News - Nissan

Nissan, Toyota slash Japanese production

Downsized: Nissan's production cuts in Japan will affect the Oppama plant south of Tokyo.

Japan’s two largest car-makers - Toyota and Nissan - cut domestic production levels

Nissan logo22 Jun 2012

NISSAN will scale back production in Japan by 15 per cent from next month in response to high labour costs and the impact of the strong yen on exports.

The decision from Japan’s second largest car-maker will see domestic annual output fall from 1.35 million vehicles to 1.15 million, with the company expecting to produce 1.22 million units by the end of this financial year on March 31, 2013.

According to a report from the Nikkei business daily, the company will suspend production at one of its two production lines at the Oppama factory, which produces models including the Note and current Tiida.

The suspended line will be turned into a prototype line designed to support the launch of operations at plants in emerging markets, with the company planning on ramping up output in emerging markets like China, Brazil and Russia.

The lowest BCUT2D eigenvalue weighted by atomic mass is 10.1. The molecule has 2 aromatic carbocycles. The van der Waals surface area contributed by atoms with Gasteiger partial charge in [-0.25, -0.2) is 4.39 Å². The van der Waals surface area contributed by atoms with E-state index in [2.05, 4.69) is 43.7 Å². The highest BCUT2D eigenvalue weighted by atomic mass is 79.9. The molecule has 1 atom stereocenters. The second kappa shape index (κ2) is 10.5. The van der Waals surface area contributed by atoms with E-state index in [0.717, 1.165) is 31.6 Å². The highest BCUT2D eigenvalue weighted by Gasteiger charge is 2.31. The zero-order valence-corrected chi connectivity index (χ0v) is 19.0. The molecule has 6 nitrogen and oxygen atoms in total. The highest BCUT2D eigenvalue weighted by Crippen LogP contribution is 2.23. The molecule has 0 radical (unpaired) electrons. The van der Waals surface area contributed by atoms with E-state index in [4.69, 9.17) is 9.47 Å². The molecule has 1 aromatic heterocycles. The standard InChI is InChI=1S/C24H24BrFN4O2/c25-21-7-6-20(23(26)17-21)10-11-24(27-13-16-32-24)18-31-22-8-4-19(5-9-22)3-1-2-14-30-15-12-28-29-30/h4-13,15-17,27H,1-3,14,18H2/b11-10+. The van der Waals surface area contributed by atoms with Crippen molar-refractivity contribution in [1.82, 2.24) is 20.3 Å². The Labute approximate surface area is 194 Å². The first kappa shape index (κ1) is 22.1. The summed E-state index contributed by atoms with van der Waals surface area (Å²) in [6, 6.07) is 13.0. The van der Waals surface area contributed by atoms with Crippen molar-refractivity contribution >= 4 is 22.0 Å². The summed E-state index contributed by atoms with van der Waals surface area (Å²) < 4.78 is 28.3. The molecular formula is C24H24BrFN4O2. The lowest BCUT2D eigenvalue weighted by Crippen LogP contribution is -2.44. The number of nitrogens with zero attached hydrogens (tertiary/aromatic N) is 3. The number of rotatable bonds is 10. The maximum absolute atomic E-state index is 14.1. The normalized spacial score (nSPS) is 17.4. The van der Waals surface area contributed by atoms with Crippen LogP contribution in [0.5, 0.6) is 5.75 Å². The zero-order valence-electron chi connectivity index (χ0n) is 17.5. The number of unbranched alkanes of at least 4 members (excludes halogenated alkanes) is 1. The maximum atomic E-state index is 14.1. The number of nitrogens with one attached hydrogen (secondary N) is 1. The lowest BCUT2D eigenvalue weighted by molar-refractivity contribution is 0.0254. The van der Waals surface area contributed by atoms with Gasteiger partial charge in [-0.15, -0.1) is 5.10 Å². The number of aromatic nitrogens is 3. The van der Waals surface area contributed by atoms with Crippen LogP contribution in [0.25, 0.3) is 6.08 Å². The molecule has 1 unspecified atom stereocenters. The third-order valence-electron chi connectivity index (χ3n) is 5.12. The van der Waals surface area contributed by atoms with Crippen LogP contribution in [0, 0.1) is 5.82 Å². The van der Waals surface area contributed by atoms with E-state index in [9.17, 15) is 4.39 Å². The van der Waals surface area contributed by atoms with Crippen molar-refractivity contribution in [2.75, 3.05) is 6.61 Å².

The car-maker said no jobs will be lost as a result, with affected staff to be re-allocated.

The decision to cut production in its home market comes just a month after Nissan posted a ¥545.8 billion ($A6.8 billion) operating profit for the previous financial year, on the back of a record 4.8 million vehicle sales globally.

The production cuts are unlikely to affect the local market, since Nissan Australia sources the Tiida from Thailand, while the next-generation version – to be badged here as the Pulsar – will also be Thai-built.

The announcement from Japan’s number two car-maker came just one day after the country’s number one – Toyota – said that it would cut domestic production by more than 10 per cent from current levels to about 3.2 million units annually by 2014.

The company will gradually cut its annual domestic production by 400,000 units to 3.2 million while increasing output from other global facilities due to high manufacturing costs at home, according to AFP.

The decision follows an earlier move to slash the capacity of its Shizuoka factory by 100,000 units annually.

The company’s annual Japanese production capacity peaked at around 3.9 million vehicles, before the global financial crisis hit in 2008, according to the Nikkei.

Toyota’s profit dived 31 per cent to ¥283 billion ($A3.54b) in the 2011-12 financial year ending March 31, 2012.

Yesterday the company’s Australian subsidiary announced a $32.6 million loss for the financial year as a result of natural disasters, the high Australian dollar hurting exports from its Altona plant and the one-off costs associated with the lay-off of 350 workers announced in January this year.

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